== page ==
“Every Faith Over Fear t-shirt is made by a Citrus County homeschool student,” explains Milby. “Businesses provide funds for the t-shirts in exchange for having their company advertised on the back of the tees.” 

Daniel and Tuesday Northsea own and operate Dirty Ape Ink in Crystal River. Dan spends time teaching area homeschool students the art and business of screen printing.

“Both Dan and Tuesday are thrilled to be able to be a part of our fundraiser and help give back to their community.” Says Milby.

When the COVID-19 crisis struck, Milby was inspired to find ways she and her family could help her local community.

“When we discovered how many food insecure families we had right here in Citrus County, we wanted to do something to help,” says Milby. “Our family recently began volunteering at the CFBCC. It has been an eye opening, humbling and wonderful experience.”

Barbara Sprague, Executive Director of the CFBCC, says the artistry, imagination and philanthropic spirit of the students is both impressive and inspiring.

“These students are taking time that could be spent on other activities to create, manufacture, market and sell these t-shirts to benefit those in need,” explains Sprague.  “We are so grateful for their hard work and effort. The Faith Over Fear movement has been so inspirational during the COVID-19 crisis and to those facing food insecurity. They’ve set a positive example for others to follow!”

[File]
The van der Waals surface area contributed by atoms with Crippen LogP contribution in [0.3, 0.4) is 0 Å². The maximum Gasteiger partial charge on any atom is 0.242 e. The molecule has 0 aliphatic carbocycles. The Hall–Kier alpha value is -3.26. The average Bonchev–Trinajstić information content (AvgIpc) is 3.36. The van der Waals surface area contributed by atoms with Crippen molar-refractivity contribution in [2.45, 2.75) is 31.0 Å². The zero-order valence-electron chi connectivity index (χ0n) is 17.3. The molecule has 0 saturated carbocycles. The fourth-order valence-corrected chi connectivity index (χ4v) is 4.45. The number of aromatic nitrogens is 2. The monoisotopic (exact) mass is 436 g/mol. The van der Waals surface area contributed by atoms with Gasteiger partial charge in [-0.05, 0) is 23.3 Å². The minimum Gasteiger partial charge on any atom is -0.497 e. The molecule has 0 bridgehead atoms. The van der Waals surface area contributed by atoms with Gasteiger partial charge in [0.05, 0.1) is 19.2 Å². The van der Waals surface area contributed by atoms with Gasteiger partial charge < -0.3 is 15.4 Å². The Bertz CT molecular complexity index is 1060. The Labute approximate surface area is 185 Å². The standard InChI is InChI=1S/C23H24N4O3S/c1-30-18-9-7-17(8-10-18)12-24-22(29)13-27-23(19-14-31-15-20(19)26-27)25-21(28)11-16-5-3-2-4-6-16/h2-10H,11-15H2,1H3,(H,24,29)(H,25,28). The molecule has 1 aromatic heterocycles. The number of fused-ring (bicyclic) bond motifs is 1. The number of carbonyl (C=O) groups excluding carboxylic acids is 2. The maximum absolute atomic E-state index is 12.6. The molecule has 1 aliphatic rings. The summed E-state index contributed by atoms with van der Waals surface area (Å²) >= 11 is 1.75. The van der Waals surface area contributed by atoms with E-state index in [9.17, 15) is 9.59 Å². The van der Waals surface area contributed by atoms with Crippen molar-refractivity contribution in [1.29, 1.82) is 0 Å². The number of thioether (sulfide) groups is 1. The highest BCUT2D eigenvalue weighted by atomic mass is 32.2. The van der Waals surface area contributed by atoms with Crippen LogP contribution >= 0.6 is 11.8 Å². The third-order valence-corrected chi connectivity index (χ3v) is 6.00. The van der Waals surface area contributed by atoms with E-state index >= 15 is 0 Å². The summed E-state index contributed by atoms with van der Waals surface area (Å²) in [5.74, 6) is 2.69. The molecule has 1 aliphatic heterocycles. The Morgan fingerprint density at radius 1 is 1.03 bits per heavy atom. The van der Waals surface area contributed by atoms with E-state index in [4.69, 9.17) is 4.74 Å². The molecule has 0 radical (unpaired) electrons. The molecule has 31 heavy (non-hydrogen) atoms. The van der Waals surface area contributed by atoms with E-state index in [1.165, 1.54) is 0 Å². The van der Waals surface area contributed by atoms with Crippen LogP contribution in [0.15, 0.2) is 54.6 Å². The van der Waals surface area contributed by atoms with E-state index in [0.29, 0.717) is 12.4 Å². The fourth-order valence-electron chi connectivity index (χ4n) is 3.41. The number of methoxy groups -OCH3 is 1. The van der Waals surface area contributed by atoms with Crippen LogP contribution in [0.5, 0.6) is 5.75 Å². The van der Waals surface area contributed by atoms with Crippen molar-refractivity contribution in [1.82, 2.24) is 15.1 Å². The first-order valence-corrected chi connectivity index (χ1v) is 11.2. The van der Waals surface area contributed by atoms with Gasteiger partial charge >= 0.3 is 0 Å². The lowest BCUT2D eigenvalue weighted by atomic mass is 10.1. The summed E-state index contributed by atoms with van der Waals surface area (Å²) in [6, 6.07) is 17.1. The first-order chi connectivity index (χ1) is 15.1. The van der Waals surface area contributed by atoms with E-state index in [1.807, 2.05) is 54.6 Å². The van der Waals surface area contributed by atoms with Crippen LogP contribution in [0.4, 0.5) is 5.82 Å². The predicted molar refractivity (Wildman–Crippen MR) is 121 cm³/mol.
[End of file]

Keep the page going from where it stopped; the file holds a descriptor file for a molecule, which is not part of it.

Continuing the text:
Howard’s Flea Market donates space to help the students with this effort.  If you would like a Faith Over Fear t-shirt, please visit to find out when and where they will be available.

West Citrus Elks Lodge 2693 Donates 590lbs. of Food to the Community Food Bank of Citrus County

The West Citrus Elks Lodge 2693 donated 590 pounds of food they recently purchased to help the Community Food Bank of Citrus County (CFBCC) keep the 50+ food pantries, shelters, soup kitchens and ministries they serve stocked to feed those in need. The donation included high demand products such as chili, soup, beans, canned meat and pasta sauce. In addition to providing this very generous donation, the West Citrus Elks Lodge also collects food for the CFBCC throughout the year.

“The ongoing support from the West Citrus Elks Lodge has made an incredible impact over the years,” says Barbara Sprague, Executive Director of the CFBCC.  “This latest donation of 590 pounds of food will be distributed to local agencies and used to help feed hundreds of individuals and families.”

Pictured from left to right: West Citrus Elks Lodge Trustee Brian Estus; Barbara Sprague, Executive Director, CFBCC; West Citrus Elks Lodge Exalted Ruler Kris Estus, and Candice Lathem, Warehouse Assistant, CFBCC.


The Pregnancy and Family Life Center (PFLC) picks up food, personal care and hygiene items from the Community Food Bank of Citrus County (CFBCC) twice a week to help stock their pantry. The organization has been providing food, clothing, personal care items, counseling, and medical services to expectant mothers and families throughout Citrus County since 1983 and has served a record number of people so far this year: